Sunday, August 26, 2012

String or nothing

Guess what's in my hands?


No, guess again.


No, not keys.  What's in my hands?


Nooooo.  Try again.


Haha, not a duck.  I couldn't fit a duck in my hands.  What is it?


That's a good guess, but no.

Wednesday, August 15, 2012

Hurrah for bilateral symmetry!

One of the Hatchling's favourite words right now is "two!".  Due to her limited vocabulary it's been difficult to elucidate the precise reason for this, but here are some speculations:
  • It's the first number after 1.  If you went around pointing out all the things that were occurring once, you'd be overwhelmed with work.  But things occur in pairs infrequently enough to be worth pointing out.
  • It's easy to say.  Probably the easiest number of all.  Far easier than seven, three point six, or negative pi, for example.
  • It rhymes with "shoes", another of her favourite words.
  • Nyup nyup nyup beebeebeebeeee! Dada!
Be that as it may, the great thing about her favourite number (indeed, her only number) being "two!" is that I can wind people up by asking her questions to which the answer is 2, and watch them gawp in amazement when she gets them right.

How many elbows do you have?  Two!

How many ears do you have?  Two!

What eleven minus nine?  Two!

How many terms did Grover Cleveland serve as President of the USA?  Two!

How many spleens do you have?  Two!

It's a great game that the whole family can play.  Try it yourself today.  (But not on the Hatchling.  That would just be creepy.  Bug off.)

Monday, August 13, 2012

Top doc

I've got this awful prickling paraesthesia on the side on my finger.  It feels like I've got a splinter in it.

Smaller Half
Maybe you've pinched a nerve in your shoulder.

Oh my god, I've actually got a splinter in my finger!

Tuesday, August 7, 2012

The Australian way

It's not that I was chucking a sickie, you understand.  It's just that I'd had two aspirin the night before so I obviously wasn't feeling top-notch.  Not capable of turning in the type of world-beating performance to which my supervisors in the emergency department have become accustomed.  So I called in sick.

I haven't called in sick since my first week of work this year, when I dropped my pen on the floor in the surgical ward then picked it up and stuck it in my mouth, and subsequently developed such a bad case of gastro that after I'd turned myself inside out with the bum-wees, it was easier to just keep going in order to get back to my normal self rather than try to work the process in reverse.  But that's not important right now.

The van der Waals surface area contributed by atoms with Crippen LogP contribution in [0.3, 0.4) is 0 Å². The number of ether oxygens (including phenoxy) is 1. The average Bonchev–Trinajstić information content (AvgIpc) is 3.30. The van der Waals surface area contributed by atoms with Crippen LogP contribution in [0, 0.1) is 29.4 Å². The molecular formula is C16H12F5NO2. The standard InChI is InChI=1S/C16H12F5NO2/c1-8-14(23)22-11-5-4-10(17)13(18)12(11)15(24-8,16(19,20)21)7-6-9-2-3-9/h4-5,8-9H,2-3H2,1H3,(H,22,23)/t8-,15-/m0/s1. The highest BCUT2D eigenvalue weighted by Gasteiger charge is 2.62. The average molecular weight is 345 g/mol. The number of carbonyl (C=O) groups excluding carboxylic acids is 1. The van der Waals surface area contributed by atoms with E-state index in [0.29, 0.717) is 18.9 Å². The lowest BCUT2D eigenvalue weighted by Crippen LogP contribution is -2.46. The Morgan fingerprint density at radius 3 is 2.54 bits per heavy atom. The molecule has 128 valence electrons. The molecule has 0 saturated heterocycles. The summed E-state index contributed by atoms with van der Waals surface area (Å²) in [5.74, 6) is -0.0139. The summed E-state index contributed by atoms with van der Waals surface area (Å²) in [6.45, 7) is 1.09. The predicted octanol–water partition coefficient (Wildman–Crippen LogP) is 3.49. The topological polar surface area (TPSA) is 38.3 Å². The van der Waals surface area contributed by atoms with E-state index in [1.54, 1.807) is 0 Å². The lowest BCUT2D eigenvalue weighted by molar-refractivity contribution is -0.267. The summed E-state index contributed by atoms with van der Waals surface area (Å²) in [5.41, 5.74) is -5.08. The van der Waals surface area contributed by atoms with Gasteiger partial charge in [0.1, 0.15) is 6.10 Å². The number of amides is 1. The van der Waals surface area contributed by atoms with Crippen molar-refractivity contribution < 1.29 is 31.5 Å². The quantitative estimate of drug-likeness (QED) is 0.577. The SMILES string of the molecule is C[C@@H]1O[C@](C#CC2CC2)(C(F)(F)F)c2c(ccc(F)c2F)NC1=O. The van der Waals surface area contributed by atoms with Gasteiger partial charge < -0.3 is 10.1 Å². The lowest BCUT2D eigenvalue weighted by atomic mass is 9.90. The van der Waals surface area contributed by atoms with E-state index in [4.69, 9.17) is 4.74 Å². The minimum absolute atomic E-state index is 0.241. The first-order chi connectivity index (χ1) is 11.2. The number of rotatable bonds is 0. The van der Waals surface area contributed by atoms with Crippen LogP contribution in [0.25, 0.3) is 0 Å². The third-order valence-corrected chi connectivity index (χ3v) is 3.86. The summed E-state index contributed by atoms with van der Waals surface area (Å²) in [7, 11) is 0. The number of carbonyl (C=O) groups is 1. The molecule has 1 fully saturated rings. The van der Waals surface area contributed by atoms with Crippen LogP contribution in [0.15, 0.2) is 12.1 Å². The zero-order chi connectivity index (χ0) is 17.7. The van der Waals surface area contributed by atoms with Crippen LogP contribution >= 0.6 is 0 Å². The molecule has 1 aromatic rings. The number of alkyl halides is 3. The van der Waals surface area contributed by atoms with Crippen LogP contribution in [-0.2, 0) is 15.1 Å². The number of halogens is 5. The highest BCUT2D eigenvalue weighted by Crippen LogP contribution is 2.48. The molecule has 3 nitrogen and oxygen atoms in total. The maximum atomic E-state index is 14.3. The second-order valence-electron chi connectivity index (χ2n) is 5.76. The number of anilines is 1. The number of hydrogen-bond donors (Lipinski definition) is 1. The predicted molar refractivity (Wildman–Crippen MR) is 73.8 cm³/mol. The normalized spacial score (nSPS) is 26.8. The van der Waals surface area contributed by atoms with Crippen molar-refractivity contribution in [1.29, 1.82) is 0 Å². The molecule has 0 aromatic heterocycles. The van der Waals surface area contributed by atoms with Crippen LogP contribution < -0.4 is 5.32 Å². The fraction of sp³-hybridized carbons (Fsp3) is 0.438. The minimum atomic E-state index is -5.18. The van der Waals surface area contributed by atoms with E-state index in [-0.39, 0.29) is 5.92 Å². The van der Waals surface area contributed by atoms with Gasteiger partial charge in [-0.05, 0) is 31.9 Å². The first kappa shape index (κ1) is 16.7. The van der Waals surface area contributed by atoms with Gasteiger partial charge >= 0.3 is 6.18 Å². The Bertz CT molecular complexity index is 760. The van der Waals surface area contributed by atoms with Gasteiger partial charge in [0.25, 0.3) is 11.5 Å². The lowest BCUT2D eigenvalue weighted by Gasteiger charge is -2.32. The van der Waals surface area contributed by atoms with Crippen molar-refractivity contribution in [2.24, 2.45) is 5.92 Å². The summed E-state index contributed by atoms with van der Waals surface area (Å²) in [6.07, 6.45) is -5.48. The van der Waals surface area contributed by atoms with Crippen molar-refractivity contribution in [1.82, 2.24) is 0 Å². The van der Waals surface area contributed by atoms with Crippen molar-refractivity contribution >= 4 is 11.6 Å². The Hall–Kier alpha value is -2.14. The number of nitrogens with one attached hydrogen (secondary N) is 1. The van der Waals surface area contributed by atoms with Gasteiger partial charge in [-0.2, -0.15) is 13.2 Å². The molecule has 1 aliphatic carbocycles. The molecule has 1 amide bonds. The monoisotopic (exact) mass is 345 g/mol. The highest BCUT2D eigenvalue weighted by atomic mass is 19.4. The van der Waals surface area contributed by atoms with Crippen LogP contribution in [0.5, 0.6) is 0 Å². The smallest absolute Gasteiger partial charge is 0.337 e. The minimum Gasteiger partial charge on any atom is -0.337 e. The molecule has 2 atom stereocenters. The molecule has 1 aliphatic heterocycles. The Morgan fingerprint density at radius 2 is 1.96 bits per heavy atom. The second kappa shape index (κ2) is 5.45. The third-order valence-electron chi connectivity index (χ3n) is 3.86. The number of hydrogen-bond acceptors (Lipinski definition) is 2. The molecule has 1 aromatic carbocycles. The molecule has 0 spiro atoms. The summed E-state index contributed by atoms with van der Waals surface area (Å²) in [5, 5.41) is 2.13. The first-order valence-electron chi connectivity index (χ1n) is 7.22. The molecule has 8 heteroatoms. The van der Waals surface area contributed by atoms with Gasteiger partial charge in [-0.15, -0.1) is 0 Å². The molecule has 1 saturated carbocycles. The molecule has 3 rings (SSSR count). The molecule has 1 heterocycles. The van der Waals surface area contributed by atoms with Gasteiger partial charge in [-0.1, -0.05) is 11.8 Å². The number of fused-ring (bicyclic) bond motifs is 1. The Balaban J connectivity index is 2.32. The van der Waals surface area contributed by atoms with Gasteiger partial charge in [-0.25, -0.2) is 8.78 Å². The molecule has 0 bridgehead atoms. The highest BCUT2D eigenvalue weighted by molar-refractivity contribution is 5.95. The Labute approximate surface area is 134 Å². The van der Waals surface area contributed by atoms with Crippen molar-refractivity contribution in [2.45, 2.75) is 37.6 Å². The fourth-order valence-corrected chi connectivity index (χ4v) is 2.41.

So I called the ED clerk and told them I was sick and wouldn't be in today.  End of story.  Except for some strange reason she then forwarded my call to the ED boss on duty via his emergency phone.  So I told him I was sick and wouldn't be in today.  And he asked me what was wrong.  It didn't used to work like this in the public service.  Back then you just had to sniff and you'd be frogmarched out the door pronto.

I was first of all tempted to try to be humorous and give him some exaggerated symptoms.  Chest pain, haematemesis, faecally loaded on PR, pus behind the eyeballs.  But he's a humorless type of man, dry as a old boot.  Whispering death.  So I blurt out something feeble like, sore throat, sinuses, feeling bad.  Boy, you certainly feel like an idiot saying that to the boss in emergency.  When patients turn up with stories like that they are pitied and quietly ridiculed behind closed doors.

Maybe I should have given him a plan, like we do in patients.  I'm going to take more aspirin, get plenty of fluids and rest, browse the local bookshop, watch some replays of the Olympics, and maybe turn up on Friday for my next shift if you're lucky.  I think that would have impressed him.

Anyway, he said okay, as he kind of had to.  It's not like was I staring him down face to face trying to walk out of work halfway through a shift, as I was sorely tempted to last night before I took those aspirin that rejuvenated me like the waters of Croatia, sunny Croatia.  So I'd scored the day off.  Hey, I'm technically supernumerary, which is a Latin word meaning "beyond coinage", meaning they don't have to pay me if they don't feel like it, but in return I don't have to actually be productive, so don't try to lay that guilt thing on me.

My Smaller Half was working the day shift so I caught up with her for lunch at a little Japanese place opposite the Fine Medical Centre.  Despite my illness I figured I could probably choke down some unagi-don.  Mmmmmm.  As I went up to the register to pay, someone tapped me on the arm as I passed the table.  Holy crap!  It's one of the other emergency consultants, the one I was on with last night until midnight.  Busted.  If I'd known I was going to run into him today I would have planted some seeds.  Asked him if it was really cold in here or was it just me.  Attended to absent stimuli.  That kind of thing.

We had a quick enigmatic chat, during which I tried to look under the way without actually pounding on my chest and rolling my eyes back in my head.  Mostly I do this by pursing my lips together as if something is moving about deep inside in an unpleasant way.  I also absently rub my neck, in a manner suggestive of scrofula.  Work it baby!

Once my Smaller Half and I are outside, she says, Holy crap!  And I say, I really hope he's not on duty this afternoon.  Fortunately I'd had the foresight to photograph the consultant roster pinned to the wall in the office, so I quickly grep it up, and his name's not on it.  Phew.  Off the hook.  By Friday this will all be a distant memory.

Being sick near a hospital is harder than I thought.